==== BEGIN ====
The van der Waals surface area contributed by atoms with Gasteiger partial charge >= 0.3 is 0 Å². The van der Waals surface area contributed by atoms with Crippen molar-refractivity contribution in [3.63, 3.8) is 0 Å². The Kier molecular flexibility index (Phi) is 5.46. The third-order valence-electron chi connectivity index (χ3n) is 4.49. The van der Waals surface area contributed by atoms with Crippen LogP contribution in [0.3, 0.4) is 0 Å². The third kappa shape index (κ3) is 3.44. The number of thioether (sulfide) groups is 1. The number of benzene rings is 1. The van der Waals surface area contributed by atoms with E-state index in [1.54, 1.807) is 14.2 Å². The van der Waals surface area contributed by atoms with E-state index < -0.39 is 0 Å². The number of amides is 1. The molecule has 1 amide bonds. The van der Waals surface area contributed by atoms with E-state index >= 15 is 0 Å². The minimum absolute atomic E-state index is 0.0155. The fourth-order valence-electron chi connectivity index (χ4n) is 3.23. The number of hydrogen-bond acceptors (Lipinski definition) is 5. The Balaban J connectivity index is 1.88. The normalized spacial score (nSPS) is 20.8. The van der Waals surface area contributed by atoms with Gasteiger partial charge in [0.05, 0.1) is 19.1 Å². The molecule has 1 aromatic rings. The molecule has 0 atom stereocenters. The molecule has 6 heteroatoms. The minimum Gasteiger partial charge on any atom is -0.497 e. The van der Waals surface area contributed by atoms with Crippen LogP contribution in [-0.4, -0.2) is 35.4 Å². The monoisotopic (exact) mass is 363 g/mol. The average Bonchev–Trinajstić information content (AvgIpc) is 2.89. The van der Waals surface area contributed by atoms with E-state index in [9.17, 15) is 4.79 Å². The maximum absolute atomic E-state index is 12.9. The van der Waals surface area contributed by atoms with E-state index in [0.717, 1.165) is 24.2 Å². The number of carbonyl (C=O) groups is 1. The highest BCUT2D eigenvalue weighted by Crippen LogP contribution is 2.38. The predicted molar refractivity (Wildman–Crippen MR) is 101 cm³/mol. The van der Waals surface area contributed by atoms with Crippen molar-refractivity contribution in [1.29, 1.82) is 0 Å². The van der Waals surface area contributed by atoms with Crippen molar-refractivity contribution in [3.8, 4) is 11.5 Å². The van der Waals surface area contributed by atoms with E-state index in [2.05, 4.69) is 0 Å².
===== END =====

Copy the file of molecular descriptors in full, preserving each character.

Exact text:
The van der Waals surface area contributed by atoms with Gasteiger partial charge >= 0.3 is 0 Å². The van der Waals surface area contributed by atoms with Crippen molar-refractivity contribution in [3.63, 3.8) is 0 Å². The Kier molecular flexibility index (Phi) is 5.46. The third-order valence-electron chi connectivity index (χ3n) is 4.49. The van der Waals surface area contributed by atoms with Crippen LogP contribution in [0.3, 0.4) is 0 Å². The third kappa shape index (κ3) is 3.44. The number of thioether (sulfide) groups is 1. The number of benzene rings is 1. The van der Waals surface area contributed by atoms with E-state index in [1.54, 1.807) is 14.2 Å². The van der Waals surface area contributed by atoms with E-state index < -0.39 is 0 Å². The number of amides is 1. The molecule has 1 amide bonds. The van der Waals surface area contributed by atoms with E-state index >= 15 is 0 Å². The minimum absolute atomic E-state index is 0.0155. The fourth-order valence-electron chi connectivity index (χ4n) is 3.23. The number of hydrogen-bond acceptors (Lipinski definition) is 5. The Balaban J connectivity index is 1.88. The normalized spacial score (nSPS) is 20.8. The van der Waals surface area contributed by atoms with Gasteiger partial charge in [0.05, 0.1) is 19.1 Å². The molecule has 1 aromatic rings. The molecule has 0 atom stereocenters. The molecule has 6 heteroatoms. The minimum Gasteiger partial charge on any atom is -0.497 e. The van der Waals surface area contributed by atoms with Crippen LogP contribution in [-0.4, -0.2) is 35.4 Å². The monoisotopic (exact) mass is 363 g/mol. The average Bonchev–Trinajstić information content (AvgIpc) is 2.89. The van der Waals surface area contributed by atoms with E-state index in [9.17, 15) is 4.79 Å². The maximum absolute atomic E-state index is 12.9. The van der Waals surface area contributed by atoms with E-state index in [0.717, 1.165) is 24.2 Å². The number of carbonyl (C=O) groups is 1. The highest BCUT2D eigenvalue weighted by Crippen LogP contribution is 2.38. The predicted molar refractivity (Wildman–Crippen MR) is 101 cm³/mol. The van der Waals surface area contributed by atoms with Crippen molar-refractivity contribution in [1.29, 1.82) is 0 Å². The van der Waals surface area contributed by atoms with Crippen molar-refractivity contribution in [3.8, 4) is 11.5 Å². The van der Waals surface area contributed by atoms with E-state index in [2.05, 4.69) is 0 Å².